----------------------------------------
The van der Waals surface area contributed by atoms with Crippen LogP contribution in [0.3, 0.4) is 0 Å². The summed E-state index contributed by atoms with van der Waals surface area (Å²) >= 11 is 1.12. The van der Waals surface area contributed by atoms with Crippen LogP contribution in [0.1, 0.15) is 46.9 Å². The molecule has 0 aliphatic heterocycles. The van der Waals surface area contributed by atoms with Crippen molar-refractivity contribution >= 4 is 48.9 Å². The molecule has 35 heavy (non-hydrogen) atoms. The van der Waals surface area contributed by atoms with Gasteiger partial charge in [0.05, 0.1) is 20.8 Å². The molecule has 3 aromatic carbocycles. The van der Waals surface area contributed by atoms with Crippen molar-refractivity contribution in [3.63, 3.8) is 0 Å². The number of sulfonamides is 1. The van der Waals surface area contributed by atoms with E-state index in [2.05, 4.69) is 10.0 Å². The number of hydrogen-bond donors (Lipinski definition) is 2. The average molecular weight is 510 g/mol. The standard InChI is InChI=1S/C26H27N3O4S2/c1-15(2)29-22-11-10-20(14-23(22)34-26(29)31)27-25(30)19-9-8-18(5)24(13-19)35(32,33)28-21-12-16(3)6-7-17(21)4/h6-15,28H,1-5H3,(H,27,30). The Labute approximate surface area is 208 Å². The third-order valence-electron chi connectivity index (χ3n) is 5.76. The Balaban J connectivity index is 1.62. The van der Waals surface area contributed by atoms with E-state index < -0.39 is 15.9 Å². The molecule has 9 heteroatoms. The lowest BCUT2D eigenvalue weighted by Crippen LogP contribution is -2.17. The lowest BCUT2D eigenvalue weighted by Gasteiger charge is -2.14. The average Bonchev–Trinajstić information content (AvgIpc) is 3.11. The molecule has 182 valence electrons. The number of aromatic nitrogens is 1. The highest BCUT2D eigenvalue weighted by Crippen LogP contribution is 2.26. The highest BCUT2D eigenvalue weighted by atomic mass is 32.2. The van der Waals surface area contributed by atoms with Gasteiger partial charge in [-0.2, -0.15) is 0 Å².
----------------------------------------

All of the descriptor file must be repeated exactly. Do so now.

The van der Waals surface area contributed by atoms with Crippen LogP contribution in [0.3, 0.4) is 0 Å². The summed E-state index contributed by atoms with van der Waals surface area (Å²) >= 11 is 1.12. The van der Waals surface area contributed by atoms with Crippen LogP contribution in [0.1, 0.15) is 46.9 Å². The molecule has 0 aliphatic heterocycles. The van der Waals surface area contributed by atoms with Crippen molar-refractivity contribution >= 4 is 48.9 Å². The molecule has 35 heavy (non-hydrogen) atoms. The van der Waals surface area contributed by atoms with Gasteiger partial charge in [0.05, 0.1) is 20.8 Å². The molecule has 3 aromatic carbocycles. The van der Waals surface area contributed by atoms with Crippen molar-refractivity contribution in [3.63, 3.8) is 0 Å². The number of sulfonamides is 1. The van der Waals surface area contributed by atoms with E-state index in [2.05, 4.69) is 10.0 Å². The number of hydrogen-bond donors (Lipinski definition) is 2. The average molecular weight is 510 g/mol. The standard InChI is InChI=1S/C26H27N3O4S2/c1-15(2)29-22-11-10-20(14-23(22)34-26(29)31)27-25(30)19-9-8-18(5)24(13-19)35(32,33)28-21-12-16(3)6-7-17(21)4/h6-15,28H,1-5H3,(H,27,30). The Labute approximate surface area is 208 Å². The third-order valence-electron chi connectivity index (χ3n) is 5.76. The Balaban J connectivity index is 1.62. The van der Waals surface area contributed by atoms with E-state index < -0.39 is 15.9 Å². The molecule has 9 heteroatoms. The lowest BCUT2D eigenvalue weighted by Crippen LogP contribution is -2.17. The lowest BCUT2D eigenvalue weighted by Gasteiger charge is -2.14. The average Bonchev–Trinajstić information content (AvgIpc) is 3.11. The molecule has 182 valence electrons. The number of aromatic nitrogens is 1. The highest BCUT2D eigenvalue weighted by Crippen LogP contribution is 2.26. The highest BCUT2D eigenvalue weighted by atomic mass is 32.2. The van der Waals surface area contributed by atoms with Gasteiger partial charge in [-0.2, -0.15) is 0 Å².